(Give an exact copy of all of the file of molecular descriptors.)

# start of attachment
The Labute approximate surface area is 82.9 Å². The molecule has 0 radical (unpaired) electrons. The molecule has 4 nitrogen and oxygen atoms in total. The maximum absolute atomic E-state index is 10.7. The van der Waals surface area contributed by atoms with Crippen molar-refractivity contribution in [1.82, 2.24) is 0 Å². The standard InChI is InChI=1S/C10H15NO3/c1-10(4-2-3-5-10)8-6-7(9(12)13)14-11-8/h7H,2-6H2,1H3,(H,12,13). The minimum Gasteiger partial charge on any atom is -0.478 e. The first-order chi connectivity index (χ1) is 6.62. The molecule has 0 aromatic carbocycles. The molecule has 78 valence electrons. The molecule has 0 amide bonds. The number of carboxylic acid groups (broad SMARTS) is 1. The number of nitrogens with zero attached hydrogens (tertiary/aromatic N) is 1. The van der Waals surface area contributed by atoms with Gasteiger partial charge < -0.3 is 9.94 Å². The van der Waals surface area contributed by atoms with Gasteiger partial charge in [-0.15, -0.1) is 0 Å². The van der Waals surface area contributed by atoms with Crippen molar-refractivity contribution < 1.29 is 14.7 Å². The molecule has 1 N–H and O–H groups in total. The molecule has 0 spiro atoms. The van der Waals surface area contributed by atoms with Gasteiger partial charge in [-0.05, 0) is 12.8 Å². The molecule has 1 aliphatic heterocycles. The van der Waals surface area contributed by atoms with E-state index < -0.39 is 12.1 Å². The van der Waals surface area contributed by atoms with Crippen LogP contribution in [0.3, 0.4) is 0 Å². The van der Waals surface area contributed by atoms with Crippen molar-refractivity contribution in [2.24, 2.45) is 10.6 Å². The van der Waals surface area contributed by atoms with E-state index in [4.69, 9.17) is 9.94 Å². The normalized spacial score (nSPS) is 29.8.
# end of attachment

The Labute approximate surface area is 82.9 Å². The molecule has 0 radical (unpaired) electrons. The molecule has 4 nitrogen and oxygen atoms in total. The maximum absolute atomic E-state index is 10.7. The van der Waals surface area contributed by atoms with Crippen molar-refractivity contribution in [1.82, 2.24) is 0 Å². The standard InChI is InChI=1S/C10H15NO3/c1-10(4-2-3-5-10)8-6-7(9(12)13)14-11-8/h7H,2-6H2,1H3,(H,12,13). The minimum Gasteiger partial charge on any atom is -0.478 e. The first-order chi connectivity index (χ1) is 6.62. The molecule has 0 aromatic carbocycles. The molecule has 78 valence electrons. The molecule has 0 amide bonds. The number of carboxylic acid groups (broad SMARTS) is 1. The number of nitrogens with zero attached hydrogens (tertiary/aromatic N) is 1. The van der Waals surface area contributed by atoms with Gasteiger partial charge < -0.3 is 9.94 Å². The van der Waals surface area contributed by atoms with Gasteiger partial charge in [-0.15, -0.1) is 0 Å². The van der Waals surface area contributed by atoms with Crippen molar-refractivity contribution < 1.29 is 14.7 Å². The molecule has 1 N–H and O–H groups in total. The molecule has 0 spiro atoms. The van der Waals surface area contributed by atoms with Gasteiger partial charge in [-0.05, 0) is 12.8 Å². The molecule has 1 aliphatic heterocycles. The van der Waals surface area contributed by atoms with E-state index < -0.39 is 12.1 Å². The van der Waals surface area contributed by atoms with Crippen LogP contribution in [0.3, 0.4) is 0 Å². The van der Waals surface area contributed by atoms with Crippen molar-refractivity contribution in [2.24, 2.45) is 10.6 Å². The van der Waals surface area contributed by atoms with E-state index in [4.69, 9.17) is 9.94 Å². The normalized spacial score (nSPS) is 29.8.